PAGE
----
Today the Open Culture Blog has a piece summing up the current state of murals in the city of Los Angeles, with a short documentary called Behind the Wall, which harshly denounces graffiti artists who ruin murals, but also directly criticizes the city's inability to protect its cultural artifacts. As the film describes it, murals are "bludgeoned by graffiti, censored by the city." The film claims that the city spent $60 million on graffiti removal between 2008 and 2009, but none on mural restoration. Moreover, the film calls out LA's Community Redevelopment Agency by name for covering murals when "revitalizing" neighborhoods. An example of the retreating cultural power of the mural: of the 42 murals created in the 40 year career of the film's featured muralist, Ernesto de la Loza, only nine remain.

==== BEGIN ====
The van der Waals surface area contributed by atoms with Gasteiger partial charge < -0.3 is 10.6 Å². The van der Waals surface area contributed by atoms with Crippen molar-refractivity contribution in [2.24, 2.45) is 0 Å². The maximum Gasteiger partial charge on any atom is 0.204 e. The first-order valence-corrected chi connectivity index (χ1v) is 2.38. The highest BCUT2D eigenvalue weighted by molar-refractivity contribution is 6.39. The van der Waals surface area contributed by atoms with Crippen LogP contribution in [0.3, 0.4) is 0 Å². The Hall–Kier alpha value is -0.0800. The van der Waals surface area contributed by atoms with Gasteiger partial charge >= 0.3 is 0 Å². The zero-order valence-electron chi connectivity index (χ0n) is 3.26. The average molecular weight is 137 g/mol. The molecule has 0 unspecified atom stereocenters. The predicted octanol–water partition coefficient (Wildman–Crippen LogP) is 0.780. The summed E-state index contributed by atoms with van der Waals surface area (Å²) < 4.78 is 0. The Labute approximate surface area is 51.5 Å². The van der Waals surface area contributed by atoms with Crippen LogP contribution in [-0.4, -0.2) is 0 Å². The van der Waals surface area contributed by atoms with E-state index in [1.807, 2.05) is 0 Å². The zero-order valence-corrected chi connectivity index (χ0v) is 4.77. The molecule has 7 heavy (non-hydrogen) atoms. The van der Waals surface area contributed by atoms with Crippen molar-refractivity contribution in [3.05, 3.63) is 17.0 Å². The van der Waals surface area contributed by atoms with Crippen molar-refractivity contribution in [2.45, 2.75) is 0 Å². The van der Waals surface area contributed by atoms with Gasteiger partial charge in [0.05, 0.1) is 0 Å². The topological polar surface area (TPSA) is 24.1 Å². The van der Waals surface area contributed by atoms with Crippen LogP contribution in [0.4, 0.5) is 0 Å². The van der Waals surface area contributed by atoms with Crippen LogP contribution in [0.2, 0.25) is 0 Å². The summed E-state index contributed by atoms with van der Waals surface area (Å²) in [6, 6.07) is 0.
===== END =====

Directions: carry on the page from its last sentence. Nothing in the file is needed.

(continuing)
To be fair, Los Angeles has been making news with recent efforts to update the citywide Mural Ordinance, which would theoretically protect old murals and foster new ones. In addition to initial hearings in front of a joint committee of the City Council, the Planning Department has been holding public meetings to discuss the proposed ordinance.
· The Battle for LA's Murals [Open Culture]
· City Working on Bringing Murals Back to LA's Walls [Curbed LA]